North Korean threat: Foreign embassies warned to evacuate

April 5, 2013 12:00:00 AM PDT
The war talk continued from North Korea late Friday, this time with a warning from Kim Jong Un to foreign embassies to evacuate for their safety.

The ominous warning said the safety of the embassies cannot be guaranteed after April 10. U.S. officials also confirmed North Korea loaded two missiles onto mobile launchers, making it seem more likely than ever that the country's rogue leader intends to launch a missile test in the next few days.

The growing tension is also rattling businesses. General Motors says it's making contingency plans for the safety of its employees if conditions deteriorate.

All of this comes after the Pentagon changed course as the U.S. tries to defuse the alarming situation with North Korea.

U.S. officials say they'll cut back on publicity for military drills taking place near North Korea.

The U.S. had promoted a parade of military might including showing off B-2 stealth bombers, F- 22 fighters and naval missile defenses. Now, they're going for lower profile.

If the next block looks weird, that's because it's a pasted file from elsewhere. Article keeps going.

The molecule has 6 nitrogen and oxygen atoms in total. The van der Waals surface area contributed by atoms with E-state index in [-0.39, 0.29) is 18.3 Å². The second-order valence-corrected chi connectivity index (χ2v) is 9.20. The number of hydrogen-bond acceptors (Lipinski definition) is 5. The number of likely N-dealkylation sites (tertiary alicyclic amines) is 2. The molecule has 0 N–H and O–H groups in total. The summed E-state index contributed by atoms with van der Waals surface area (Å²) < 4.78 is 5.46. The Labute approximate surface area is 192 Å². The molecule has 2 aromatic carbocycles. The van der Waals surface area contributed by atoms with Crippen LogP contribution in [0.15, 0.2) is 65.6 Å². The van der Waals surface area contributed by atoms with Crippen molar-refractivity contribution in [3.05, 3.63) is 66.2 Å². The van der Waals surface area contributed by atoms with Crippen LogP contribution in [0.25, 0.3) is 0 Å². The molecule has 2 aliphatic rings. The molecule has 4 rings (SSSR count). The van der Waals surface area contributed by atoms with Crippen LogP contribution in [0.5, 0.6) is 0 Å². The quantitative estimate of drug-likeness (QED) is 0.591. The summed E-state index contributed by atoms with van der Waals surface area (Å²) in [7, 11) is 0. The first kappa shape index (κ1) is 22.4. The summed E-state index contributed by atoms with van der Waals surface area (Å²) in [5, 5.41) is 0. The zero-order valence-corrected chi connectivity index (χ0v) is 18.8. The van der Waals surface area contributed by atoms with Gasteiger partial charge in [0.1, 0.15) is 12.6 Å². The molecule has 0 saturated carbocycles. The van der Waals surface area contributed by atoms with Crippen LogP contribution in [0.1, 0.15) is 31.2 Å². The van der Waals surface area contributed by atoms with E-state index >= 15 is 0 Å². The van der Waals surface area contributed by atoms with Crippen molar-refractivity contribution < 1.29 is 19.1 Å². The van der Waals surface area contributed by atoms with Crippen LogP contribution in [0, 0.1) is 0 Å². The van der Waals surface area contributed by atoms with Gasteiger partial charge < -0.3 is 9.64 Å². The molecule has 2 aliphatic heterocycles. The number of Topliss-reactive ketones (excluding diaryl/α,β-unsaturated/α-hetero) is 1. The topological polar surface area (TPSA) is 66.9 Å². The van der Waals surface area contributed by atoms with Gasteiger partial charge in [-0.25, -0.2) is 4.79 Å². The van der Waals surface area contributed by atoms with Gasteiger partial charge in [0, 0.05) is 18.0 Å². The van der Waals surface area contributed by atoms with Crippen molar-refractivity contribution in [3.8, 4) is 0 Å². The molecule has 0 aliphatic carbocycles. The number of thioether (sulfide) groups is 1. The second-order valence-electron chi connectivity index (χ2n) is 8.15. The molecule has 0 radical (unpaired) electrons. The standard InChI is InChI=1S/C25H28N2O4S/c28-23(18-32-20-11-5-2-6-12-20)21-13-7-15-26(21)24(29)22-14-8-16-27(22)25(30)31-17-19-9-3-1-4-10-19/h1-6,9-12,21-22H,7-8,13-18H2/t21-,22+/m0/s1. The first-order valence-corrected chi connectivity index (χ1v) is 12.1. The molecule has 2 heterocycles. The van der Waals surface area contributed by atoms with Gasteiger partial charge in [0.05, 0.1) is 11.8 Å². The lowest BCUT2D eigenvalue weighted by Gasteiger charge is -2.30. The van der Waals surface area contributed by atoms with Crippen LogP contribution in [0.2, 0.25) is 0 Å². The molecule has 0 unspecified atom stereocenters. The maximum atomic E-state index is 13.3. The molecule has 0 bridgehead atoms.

North Korea moved a missile launcher to its east coast, a sign of a planned test-fire or a pre-emptive strike.

The missile could hit U.S. bases in Okinawa and Guam, where thousands of Americans live.

"I think we need to be careful to try and give Kim Jong Un an incentive to walk back from this brink, even as we also show firmness in our response," said Michael O'Hanlon, a foreign policy expert.

U.S. officials believe the North Korean leader won't pull the trigger on an attack. The North has never tested its new mobile missile.

Still, the U.S. and Japan say their missile interceptors are ready to go.

Friday, Gen. Martin Dempsey, chairman of the Joint Chiefs of Staff, said in an interview that North Korea's bellicose rhetoric and threats fit a decades-long pattern of provocation followed by uneasy peace.

"I wouldn't say I see anything to lead me to believe that this is a different kind of cycle," Dempsey said.

His remarks suggested that he does not believe the situation is headed toward war, despite a series of threatening statements by the North, including a declaration this week that its military is authorized to launch a nuclear attack on the United States.

The Associated Press contributed to this report.


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